I'd Like To Teach The World To Sing

Album: We'd Like To Teach The World To Sing (1971)
Charted: 1 7
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  • By the time this was released as a full song, the melody was very much associated with Coke, so it amounted to free advertising. Most of the commercial is about honey bees, turtle doves and love anyway, so removing the Coke references didn't disrupt the song. The lines:

    I'd like to buy the world a Coke
    And keep it company

    Were altered to:

    I'd like to hold it in my arms
    And keep it company
  • The music was written by the British songwriters Roger Cook and Roger Greenaway, who around this time also co-wrote the Hollies hit "Long Cool Woman (In A Black Dress)." The music they used for the commercial was based on something they had already written which they called "True Love And Apple Pie."

    They worked on the jingle with Backer and Billy Davis, who was the music director assigned to Coke's account. Davis was also a successful songwriter, having co-written some songs for Jackie Wilson. The four of them stayed up all night writing the song, which Davis then produced with The New Seekers.
  • William Backer came up with the line "I'd like to buy the world a Coke and keep it company" when his plane to London, where he was slated to create the commercial, got diverted to Ireland because of weather. He and his fellow travelers were not happy about this, but when they got together at the airport café for refreshments, Backer noticed their spirits lifted as they commisserated over their shared experience. He also noticed that many of them were drinking Coke, a beverage that crossed cultures. (The full story of how the Coke commercial came together is in Backer's book The Care And Feeding Of Ideas.)
  • At first, The New Seekers balked at recording the full version of the song, so Billy Davis put together a group of studio singers to record it and called them "The Hillside Singers." This version was released as a single and picked up steam, convincing The New Seekers to get in on the action. Their version was released a short time later - both renditions climbed the chart simultaneously, with The Hillside Singers version peaking at #13 the same week The New Seekers made it to #7.
  • The song was a global success, going to #1 in Japan, Ireland and the UK and reaching the Top 10 in a number of territories. It was recorded in a number of different languages.
  • What we have here is a hit song that started as a Coke commercial, sung by the group commissioned to sing the jingle. At first, it was a radio spot called "I'd Like To Buy The World A Coke," a slogan written by William Backer who worked for Coke's ad agency, McCann-Erickson. Backer had a track record of success, having created the "Things Go Better with Coke" and "The Real Thing" campaigns for Coke. The idea for this one was Coke bringing people together in harmony - it was actually part of "The Real Thing" campaign, with the line, "That's the real thing," inserted into the lyric.

    The commercial was sung by a British group called The New Seekers, whose biggest hit to that point was a cover of Melanie's "What Have They Done to My Song, Ma" that reached #14 US. The commercial started running on radio stations on February 12, 1971; it was so catchy listeners requested it like they would a song. Backer and his team knew they had a winner, so they commissioned a television commercial using the jingle, which became the iconic "Hilltop" commercial showing a group of children from various countries singing the song together outside of Rome. The TV spot started airing in July and proved very popular, boosting sales of Coke and imbuing it with an aura of goodwill and harmony. The New Seekers recorded a full version of the song as "I'd Like To Teach The World To Sing (In Perfect Harmony)" with references to Coke removed so radio stations could play it as a song. It rose up the chart, reaching #7 on January 15, 1972.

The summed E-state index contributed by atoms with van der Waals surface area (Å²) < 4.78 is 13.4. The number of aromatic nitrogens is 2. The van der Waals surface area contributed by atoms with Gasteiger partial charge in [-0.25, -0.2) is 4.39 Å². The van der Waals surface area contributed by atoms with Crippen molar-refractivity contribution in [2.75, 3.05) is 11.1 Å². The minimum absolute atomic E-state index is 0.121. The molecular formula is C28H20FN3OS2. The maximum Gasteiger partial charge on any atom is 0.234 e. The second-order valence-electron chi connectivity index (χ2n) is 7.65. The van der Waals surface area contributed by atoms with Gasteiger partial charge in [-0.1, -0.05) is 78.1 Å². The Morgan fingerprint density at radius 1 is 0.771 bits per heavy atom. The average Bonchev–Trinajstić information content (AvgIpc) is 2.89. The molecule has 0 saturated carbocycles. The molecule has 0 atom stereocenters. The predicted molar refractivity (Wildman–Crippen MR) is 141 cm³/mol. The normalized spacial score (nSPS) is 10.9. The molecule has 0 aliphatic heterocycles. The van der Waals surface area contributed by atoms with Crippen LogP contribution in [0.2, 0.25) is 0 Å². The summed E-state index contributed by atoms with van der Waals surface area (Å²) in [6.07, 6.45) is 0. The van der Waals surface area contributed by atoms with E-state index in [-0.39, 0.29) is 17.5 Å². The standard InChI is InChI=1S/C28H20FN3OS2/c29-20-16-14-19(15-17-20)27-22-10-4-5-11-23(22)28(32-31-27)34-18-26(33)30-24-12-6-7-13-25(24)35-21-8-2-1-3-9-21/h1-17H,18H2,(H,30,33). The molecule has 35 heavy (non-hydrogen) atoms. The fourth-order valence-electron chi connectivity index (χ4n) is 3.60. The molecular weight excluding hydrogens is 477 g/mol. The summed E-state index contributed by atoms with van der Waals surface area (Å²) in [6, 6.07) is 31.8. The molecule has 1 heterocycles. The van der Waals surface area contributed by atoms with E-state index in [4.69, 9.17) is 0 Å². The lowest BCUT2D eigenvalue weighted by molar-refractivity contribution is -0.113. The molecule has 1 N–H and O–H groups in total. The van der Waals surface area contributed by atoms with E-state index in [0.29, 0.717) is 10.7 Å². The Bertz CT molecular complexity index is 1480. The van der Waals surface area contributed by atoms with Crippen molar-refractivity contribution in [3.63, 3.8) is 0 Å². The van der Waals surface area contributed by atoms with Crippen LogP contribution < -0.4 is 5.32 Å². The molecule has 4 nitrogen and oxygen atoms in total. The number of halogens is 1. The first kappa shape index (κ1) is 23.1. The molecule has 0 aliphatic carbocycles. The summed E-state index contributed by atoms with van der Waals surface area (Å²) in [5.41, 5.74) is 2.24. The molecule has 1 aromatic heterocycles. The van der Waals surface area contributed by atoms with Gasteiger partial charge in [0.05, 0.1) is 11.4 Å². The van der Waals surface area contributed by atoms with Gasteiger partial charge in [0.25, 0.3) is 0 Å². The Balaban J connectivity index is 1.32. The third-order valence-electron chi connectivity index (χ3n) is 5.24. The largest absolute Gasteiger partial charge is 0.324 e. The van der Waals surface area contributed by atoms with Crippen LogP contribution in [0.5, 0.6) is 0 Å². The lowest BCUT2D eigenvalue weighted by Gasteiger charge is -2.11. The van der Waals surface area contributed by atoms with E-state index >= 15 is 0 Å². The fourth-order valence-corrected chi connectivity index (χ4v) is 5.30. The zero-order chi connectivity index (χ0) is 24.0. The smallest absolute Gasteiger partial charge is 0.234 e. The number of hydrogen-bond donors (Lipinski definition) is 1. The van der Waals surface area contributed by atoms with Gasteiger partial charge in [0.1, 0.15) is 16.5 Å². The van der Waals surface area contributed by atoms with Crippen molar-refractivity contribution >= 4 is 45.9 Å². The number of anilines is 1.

• In 1985, Coke brought this back when they introduced a new formula for their soda. "New Coke" was a huge flop, and is considered one of the biggest marketing failures ever.
  • Lyn Paul of The New Seekers recalled to The Daily Mail May 15, 2009 that none of the group particularly rated this number. She said: "We thought it was a silly, soppy song. So it was hilarious when they decided to make it into a single. I suppose it was a nice feel-good song, but seven million records! Even now I think, how did this very ordinary song ever do it?"
  • The New Seekers made little money out of this worldwide hit. They were on £50 a week until this song got into the charts when it went up to £100. Occasionally, they'd be given a bonus of, say, £1,000 to buy some new clothes. For this song the five group members were paid just a £2,000 session fee and the rest went to charity and their management.
  • This songs' writers successfully sued Oasis when they used parts of it in their 1994 song "Shakermaker."
  • The Coca-Cola commercial featuring this song was used as the final scene in the concluding episode of the television series Mad Men, which was broadcast on May 17, 2015. The showing of the famous ad implied that the series protagonist Don Draper had pulled himself out of his downward spiral and was responsible for producing the famous advertising campaign.

Comments: 19

  • Barry from Gagetown Nb CanadaThere was a COKE promotion .... I got a copy of the "Coke 45rpm" vinyl record .... Don't know what ever happened to it ..... Likely worth a small fortune today !!!